Employment Act of 191*6, which set forth the objectives of maximum
employment, production, and purchasing power.
The Enployment Act was significant primarily because it
symbolized the nation's acceptance for the first time of the role
that the Federal Government and its agencies could play in attaining
the Act's objectives.

Because the goals were phrased in general

terms, moreover, they have not become outmoded with the years but
instead have been broadened to include the objectives of price
stability and steady growth, as well as balance in the nation's
international accounts.

As a symbol of a major shift in economic

thinking, therefore, passage of the Employment Act of 19*46 marked

IP

a strategic turning point in our history.
The recent steady progress toward attainment of the goals
of the Employment Act has broadened our sphere of activities and
responsibility.

The changed environment has necessitated adoption

of new ways of viewing problems and consideration of new ways of
solving them.

The change is one of significant import for banks

and other financial institutions as well as for bank supervisors.




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The recent relative stability of the economy at high levels
of employment and production, such as we have today, depends on the
maintenance of full employment levels for its perpetuation.

Under

these circumstances, there is less margin for error in bank decisions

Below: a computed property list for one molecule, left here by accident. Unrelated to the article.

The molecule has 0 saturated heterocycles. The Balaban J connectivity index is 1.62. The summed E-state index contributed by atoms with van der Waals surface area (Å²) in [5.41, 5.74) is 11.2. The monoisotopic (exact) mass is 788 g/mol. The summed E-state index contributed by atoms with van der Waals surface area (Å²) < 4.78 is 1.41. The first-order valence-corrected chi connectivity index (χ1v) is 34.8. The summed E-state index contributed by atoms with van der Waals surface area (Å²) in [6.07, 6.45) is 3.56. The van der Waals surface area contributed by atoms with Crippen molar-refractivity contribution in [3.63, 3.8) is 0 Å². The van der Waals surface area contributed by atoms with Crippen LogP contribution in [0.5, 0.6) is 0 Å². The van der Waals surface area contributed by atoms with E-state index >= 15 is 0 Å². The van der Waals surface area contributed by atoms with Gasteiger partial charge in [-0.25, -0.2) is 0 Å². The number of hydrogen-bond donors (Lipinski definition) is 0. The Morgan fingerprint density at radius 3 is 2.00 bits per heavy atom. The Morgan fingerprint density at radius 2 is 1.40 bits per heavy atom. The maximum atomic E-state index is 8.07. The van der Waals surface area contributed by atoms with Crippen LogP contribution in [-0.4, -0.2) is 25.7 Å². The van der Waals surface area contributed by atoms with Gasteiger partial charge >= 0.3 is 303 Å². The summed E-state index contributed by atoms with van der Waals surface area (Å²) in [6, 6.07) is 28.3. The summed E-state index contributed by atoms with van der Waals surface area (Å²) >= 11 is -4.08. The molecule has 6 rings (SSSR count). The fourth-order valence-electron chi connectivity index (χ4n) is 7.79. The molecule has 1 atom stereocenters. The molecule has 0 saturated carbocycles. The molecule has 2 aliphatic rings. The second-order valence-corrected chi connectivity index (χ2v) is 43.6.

and a greater need for flexibility in bank policies and practices in
order to adapt to an economy operating close to capacity levels.
Even if the problems currently encountered by the banking agencies
are basically unchanged in nature, they are greater in magnitude,
if not also in complexity, with the expansion of the economy and
growth in the size of financial institutions.

The responses of a

bank supervisory agency such as the Federal Deposit Insurance Corpo­
ration to these recent changes in the banking environment therefore
must be more imaginative, more adaptable, and more precisely tailored
to meet the particular situation and to anticipate future problems
than ever before.
The steady postwar expansion in consumer instalment credit
and the recent spurt of activity in bank credit card plans provide a
good example of a development that bank supervisory agencies such as
the Federal Deposit Insurance Corporation face in a constantly changing